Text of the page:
The Wilderness

On Saturday of this weekend, those who are to be baptised this Easter and those who are to be received into full communion with the Catholic Church — and who live in the Archdiocese of Southwark (South London and Kent) — gathered in St George’s Cathedral. Archbishop John Wilson called them to the Sacraments of Initiation (Baptism, Confirmation and Holy Communion). This is known as the Rite of Election.

The liturgical rite is no mere formality. It is a decisive step for them. God has called them, in love, to fullness of life through the Church, and they reaffirm their faith, committing themselves to the final stages of their initiation. The next six weeks of Lent, for those who are preparing for Baptism, are known as the period of Purification and Enlightenment. Let us take these two words and try understand their meaning for us.

Lent is often seen as a spiritual retreat. Pope Francis says, in his Lenten letter:

‘Lent is a season of conversion, a time of freedom. Jesus himself, as we recall each year on the first Sunday of Lent, was driven into the desert by the Spirit in order to be tempted in freedom. For forty days, he will stand before us and with us: the Incarnate Son. Unlike Pharaoh, God does not want subjects, but sons and daughters. The desert is the place where our freedom can mature in a personal decision not to fall back into slavery. In Lent, we find new criteria of justice and a community with which we can press forward on a road not yet taken.’

This is a time for interior reflection. The purification of this Lenten season means we are encouraged to search our conscience, which will lead us to repentance. As Jesus left the wilderness after being tested his message was, The time has come and the kingdom of God is close at hand. Repent, and believe the Good News. As the ashes marked your forehead last Wednesday, you might have heard the words, Repent and believe in the Gospel. During this season, we are encouraged to express repentance in works of penance which can take some form of self-denial. We open our hearts to change.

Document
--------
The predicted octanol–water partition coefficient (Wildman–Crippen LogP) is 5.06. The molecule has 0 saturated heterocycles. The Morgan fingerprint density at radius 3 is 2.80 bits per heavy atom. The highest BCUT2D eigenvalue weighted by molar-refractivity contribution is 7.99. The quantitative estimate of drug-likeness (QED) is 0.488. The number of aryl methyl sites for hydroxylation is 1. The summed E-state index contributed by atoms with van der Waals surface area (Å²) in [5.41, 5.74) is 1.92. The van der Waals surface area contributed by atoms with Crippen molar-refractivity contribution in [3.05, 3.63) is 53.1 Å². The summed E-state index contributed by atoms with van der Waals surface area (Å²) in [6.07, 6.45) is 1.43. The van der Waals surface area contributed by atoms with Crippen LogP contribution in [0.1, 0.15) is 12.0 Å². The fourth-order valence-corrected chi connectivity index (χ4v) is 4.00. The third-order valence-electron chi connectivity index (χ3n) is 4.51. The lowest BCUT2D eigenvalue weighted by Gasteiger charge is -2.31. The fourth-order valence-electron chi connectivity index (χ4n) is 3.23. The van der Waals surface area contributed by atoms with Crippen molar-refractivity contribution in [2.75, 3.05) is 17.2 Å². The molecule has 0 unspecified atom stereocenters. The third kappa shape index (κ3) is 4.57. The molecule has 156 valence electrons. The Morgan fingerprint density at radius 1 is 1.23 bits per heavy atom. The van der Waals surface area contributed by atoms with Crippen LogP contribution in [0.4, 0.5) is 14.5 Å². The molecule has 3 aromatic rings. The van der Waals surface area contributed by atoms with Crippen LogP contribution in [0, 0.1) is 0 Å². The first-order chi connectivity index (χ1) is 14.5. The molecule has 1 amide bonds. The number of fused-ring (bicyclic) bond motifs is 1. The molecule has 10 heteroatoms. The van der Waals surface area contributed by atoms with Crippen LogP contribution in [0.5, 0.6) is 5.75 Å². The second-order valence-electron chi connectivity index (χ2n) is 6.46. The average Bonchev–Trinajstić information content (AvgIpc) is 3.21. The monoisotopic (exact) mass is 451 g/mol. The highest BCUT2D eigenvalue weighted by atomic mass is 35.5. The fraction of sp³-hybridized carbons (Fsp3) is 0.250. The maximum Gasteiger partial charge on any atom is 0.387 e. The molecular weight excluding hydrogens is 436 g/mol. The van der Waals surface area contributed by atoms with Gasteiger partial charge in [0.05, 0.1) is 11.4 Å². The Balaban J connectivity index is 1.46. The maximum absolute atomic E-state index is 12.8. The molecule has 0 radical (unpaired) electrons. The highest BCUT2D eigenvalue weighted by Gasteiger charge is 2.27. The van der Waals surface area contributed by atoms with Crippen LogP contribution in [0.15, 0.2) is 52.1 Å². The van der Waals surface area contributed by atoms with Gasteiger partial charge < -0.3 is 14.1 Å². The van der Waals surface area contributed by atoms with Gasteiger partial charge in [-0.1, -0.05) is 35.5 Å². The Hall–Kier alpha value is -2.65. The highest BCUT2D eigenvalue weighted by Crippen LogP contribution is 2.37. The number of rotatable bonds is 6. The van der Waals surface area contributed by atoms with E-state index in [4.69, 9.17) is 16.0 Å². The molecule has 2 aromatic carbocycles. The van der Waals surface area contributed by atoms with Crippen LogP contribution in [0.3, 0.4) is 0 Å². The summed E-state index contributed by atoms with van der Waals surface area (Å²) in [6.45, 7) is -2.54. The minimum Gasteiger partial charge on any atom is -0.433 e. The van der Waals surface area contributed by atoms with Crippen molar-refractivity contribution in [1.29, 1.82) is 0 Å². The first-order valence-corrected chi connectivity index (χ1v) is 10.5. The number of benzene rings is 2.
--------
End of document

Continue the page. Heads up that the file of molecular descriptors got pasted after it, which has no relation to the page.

Enlightenment is to be seen as the positive side of Purification. During these weeks of Lent, we are brought to a deeper understanding of God himself, especially as revealed in Jesus, who is the culmination of the vast history of salvation — in which God is seen as approaching the human race, offering us his love and seeking from us a response of faith in him and love for him. With those who are to be baptised and received into the Church, we are all making a journey of faith. We journey together — especially in the last weeks of the life of Jesus, who suffered, died and rose again for us so that we can all share in the new life of the resurrection.

Canon Father Anthony Charlton
Canon Father Anthony CharltonParish Priest